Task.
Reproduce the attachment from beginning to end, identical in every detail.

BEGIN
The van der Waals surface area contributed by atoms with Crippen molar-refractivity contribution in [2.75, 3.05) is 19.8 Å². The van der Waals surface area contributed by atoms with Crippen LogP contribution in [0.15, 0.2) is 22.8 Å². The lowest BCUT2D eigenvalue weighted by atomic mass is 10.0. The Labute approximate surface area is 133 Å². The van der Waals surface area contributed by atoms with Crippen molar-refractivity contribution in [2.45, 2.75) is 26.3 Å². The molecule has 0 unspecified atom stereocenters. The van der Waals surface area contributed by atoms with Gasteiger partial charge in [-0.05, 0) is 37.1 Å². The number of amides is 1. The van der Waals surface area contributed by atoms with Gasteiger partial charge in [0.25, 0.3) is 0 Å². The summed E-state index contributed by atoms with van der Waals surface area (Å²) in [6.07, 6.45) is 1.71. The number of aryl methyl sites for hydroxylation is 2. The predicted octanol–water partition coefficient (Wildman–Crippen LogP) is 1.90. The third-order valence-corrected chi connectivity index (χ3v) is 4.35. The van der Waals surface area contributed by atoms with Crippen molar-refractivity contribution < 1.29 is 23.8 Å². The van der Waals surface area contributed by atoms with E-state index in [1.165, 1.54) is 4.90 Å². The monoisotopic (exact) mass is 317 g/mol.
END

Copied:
The van der Waals surface area contributed by atoms with Crippen molar-refractivity contribution in [2.75, 3.05) is 19.8 Å². The van der Waals surface area contributed by atoms with Crippen LogP contribution in [0.15, 0.2) is 22.8 Å². The lowest BCUT2D eigenvalue weighted by atomic mass is 10.0. The Labute approximate surface area is 133 Å². The van der Waals surface area contributed by atoms with Crippen molar-refractivity contribution in [2.45, 2.75) is 26.3 Å². The molecule has 0 unspecified atom stereocenters. The van der Waals surface area contributed by atoms with Gasteiger partial charge in [-0.05, 0) is 37.1 Å². The number of amides is 1. The van der Waals surface area contributed by atoms with Gasteiger partial charge in [0.25, 0.3) is 0 Å². The summed E-state index contributed by atoms with van der Waals surface area (Å²) in [6.07, 6.45) is 1.71. The number of aryl methyl sites for hydroxylation is 2. The predicted octanol–water partition coefficient (Wildman–Crippen LogP) is 1.90. The third-order valence-corrected chi connectivity index (χ3v) is 4.35. The van der Waals surface area contributed by atoms with Crippen molar-refractivity contribution < 1.29 is 23.8 Å². The van der Waals surface area contributed by atoms with E-state index in [1.165, 1.54) is 4.90 Å². The monoisotopic (exact) mass is 317 g/mol.